On some Polish sites I saw people were claiming that he’d be back by Monaco and would win every race on his way to the championship. Deluded people, but it does make you realise just how big Kubica is (was?) in Poland.

  4. Tifoso1989 (@tifoso1989) said on 23rd November 2011, 9:23

    Very disappointing now they will be looking for a new driver
    in my opinion there’s no driver available in the grid who can replace robert
    maybe they will seriously consider the option of Kimi Raikonnen

    • Prisoner Monkeys (@prisoner-monkeys) said on 23rd November 2011, 9:28

      @tifoso1989

      maybe they will seriously consider the option of Kimi Raikonnen

      That’s incredibly unlikely. Williams want to do a deal with the Qataris to sponsor them. As a condition of this deal, the Qataris want Williams to run Raikkonen. The deal only works because Williams have an existing relationship with Qatar; Renault do not. Williams is the only team Raikkonen can join.

      • PieLighter (@pielighter) said on 23rd November 2011, 9:48

        Middle-Eastern sponsors strike again! But if it brings Iceman back into the sport, I’m all for it.

      • Tifoso1989 (@tifoso1989) said on 23rd November 2011, 9:56

        Eric Boullier said that he want a top driver in my opinion
        the only top driver available is Kimi Raikonnen or Bouiller has a different definition for a top driver
        as for Williams the situation is not clear besides Raikonnen there’s Valtteri Bottas GP3 champion & with important sponsorship

        • Prisoner Monkeys (@prisoner-monkeys) said on 23rd November 2011, 10:09

          He said he wanted a top driver – but he also said that it would be possible to develop a driver over the next two years.

          And after spending two seasons out of the sport, Raikkonen is hardly a top driver – and that’s without taking into account his unfamiliarity with DRS, Pirelli tyres and fuel-heavy cars.

          • RBAlonso (@rbalonso) said on 23rd November 2011, 10:55

            “Raikkonen is hardly a top driver “, do you no tthink that is a tad harsh @PrisonerMonkeys? I mean look at JB, he’s having a great season but only beat Kimi in 2 out of 9 seasons they were competing in before. I think it was Mansell who said in 2007 “if they can’t adapt to the new regs in 3 laps then they’re not top drivers”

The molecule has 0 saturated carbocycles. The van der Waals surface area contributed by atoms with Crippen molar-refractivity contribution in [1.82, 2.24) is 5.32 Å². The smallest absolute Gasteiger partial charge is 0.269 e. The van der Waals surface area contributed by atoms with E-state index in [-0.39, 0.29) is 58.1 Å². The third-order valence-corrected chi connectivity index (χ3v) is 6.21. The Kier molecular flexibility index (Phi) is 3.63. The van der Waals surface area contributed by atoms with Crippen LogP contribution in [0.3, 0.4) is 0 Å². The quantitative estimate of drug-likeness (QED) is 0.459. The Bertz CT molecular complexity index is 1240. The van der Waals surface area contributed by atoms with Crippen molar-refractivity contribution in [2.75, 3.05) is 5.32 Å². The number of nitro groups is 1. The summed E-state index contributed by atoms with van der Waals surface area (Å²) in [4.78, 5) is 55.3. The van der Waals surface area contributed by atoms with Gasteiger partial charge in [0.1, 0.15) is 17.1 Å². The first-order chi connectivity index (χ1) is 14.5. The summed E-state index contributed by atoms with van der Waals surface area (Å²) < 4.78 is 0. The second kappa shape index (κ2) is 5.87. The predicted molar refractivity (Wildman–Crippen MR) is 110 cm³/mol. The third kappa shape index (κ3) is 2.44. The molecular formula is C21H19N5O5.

• Prisoner Monkeys (@prisoner-monkeys) said on 23rd November 2011, 11:11

            No, I don’t think it was harsh at all. Raikkonen might have a top driver when he left the sport, but he has no experiece with DRS, Pirelli or fuel-heavy cars. Just one of these rules would leave serious questions about a driver’s ability, but Riakkonen has to answer to all three. For some reason, people seem to think he can be compeittive from the get-go, but there is no way this is remotely possible.

          • RBAlonso (@rbalonso) said on 23rd November 2011, 11:36

            But there is no proof that he will be slow. DRS is a non-event, a complete non-event for a world champion driver. The Pirelli’s could be an issue but Raikkonen was immense when it came to traction control and I very much doubt he will struggle so badly that he can’t maximise the potential of his car. Massa aside, I see no performance indication that says that one driver was significantly better or worse since refuelling was banned. IMO, a hungry Raikkonen is still well capable of a beating a number of ‘top’ drivers atm namely MW and FM. Kimi was a top 3 car three years after his first ever car race. The guy is exceptional and a bad run at the start of 2009 and a lack of motivation shouldn’t condem him to a has-been imo, although I respect your stance on it.